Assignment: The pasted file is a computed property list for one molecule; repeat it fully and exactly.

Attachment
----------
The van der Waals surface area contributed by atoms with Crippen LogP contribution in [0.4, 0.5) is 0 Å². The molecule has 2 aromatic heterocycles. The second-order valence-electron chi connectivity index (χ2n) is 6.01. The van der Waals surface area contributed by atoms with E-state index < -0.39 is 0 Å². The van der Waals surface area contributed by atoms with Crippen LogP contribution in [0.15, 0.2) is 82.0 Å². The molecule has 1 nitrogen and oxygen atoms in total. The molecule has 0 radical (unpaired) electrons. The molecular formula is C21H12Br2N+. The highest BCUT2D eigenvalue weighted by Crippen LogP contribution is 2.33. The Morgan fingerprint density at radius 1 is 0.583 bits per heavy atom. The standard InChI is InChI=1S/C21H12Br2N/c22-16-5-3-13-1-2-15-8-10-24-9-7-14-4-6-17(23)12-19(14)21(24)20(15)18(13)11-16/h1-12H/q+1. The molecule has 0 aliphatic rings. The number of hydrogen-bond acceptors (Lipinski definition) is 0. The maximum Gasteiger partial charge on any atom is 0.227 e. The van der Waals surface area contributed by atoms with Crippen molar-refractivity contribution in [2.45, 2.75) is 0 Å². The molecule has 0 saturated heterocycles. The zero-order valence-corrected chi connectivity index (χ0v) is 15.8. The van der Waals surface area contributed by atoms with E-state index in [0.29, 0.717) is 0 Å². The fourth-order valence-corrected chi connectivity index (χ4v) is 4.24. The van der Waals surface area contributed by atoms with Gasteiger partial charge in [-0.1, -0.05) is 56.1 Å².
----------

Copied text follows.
The van der Waals surface area contributed by atoms with Crippen LogP contribution in [0.4, 0.5) is 0 Å². The molecule has 2 aromatic heterocycles. The second-order valence-electron chi connectivity index (χ2n) is 6.01. The van der Waals surface area contributed by atoms with E-state index < -0.39 is 0 Å². The van der Waals surface area contributed by atoms with Crippen LogP contribution in [0.15, 0.2) is 82.0 Å². The molecule has 1 nitrogen and oxygen atoms in total. The molecule has 0 radical (unpaired) electrons. The molecular formula is C21H12Br2N+. The highest BCUT2D eigenvalue weighted by Crippen LogP contribution is 2.33. The Morgan fingerprint density at radius 1 is 0.583 bits per heavy atom. The standard InChI is InChI=1S/C21H12Br2N/c22-16-5-3-13-1-2-15-8-10-24-9-7-14-4-6-17(23)12-19(14)21(24)20(15)18(13)11-16/h1-12H/q+1. The molecule has 0 aliphatic rings. The number of hydrogen-bond acceptors (Lipinski definition) is 0. The maximum Gasteiger partial charge on any atom is 0.227 e. The van der Waals surface area contributed by atoms with Crippen molar-refractivity contribution in [2.45, 2.75) is 0 Å². The molecule has 0 saturated heterocycles. The zero-order valence-corrected chi connectivity index (χ0v) is 15.8. The van der Waals surface area contributed by atoms with E-state index in [0.29, 0.717) is 0 Å². The fourth-order valence-corrected chi connectivity index (χ4v) is 4.24. The van der Waals surface area contributed by atoms with Gasteiger partial charge in [-0.1, -0.05) is 56.1 Å².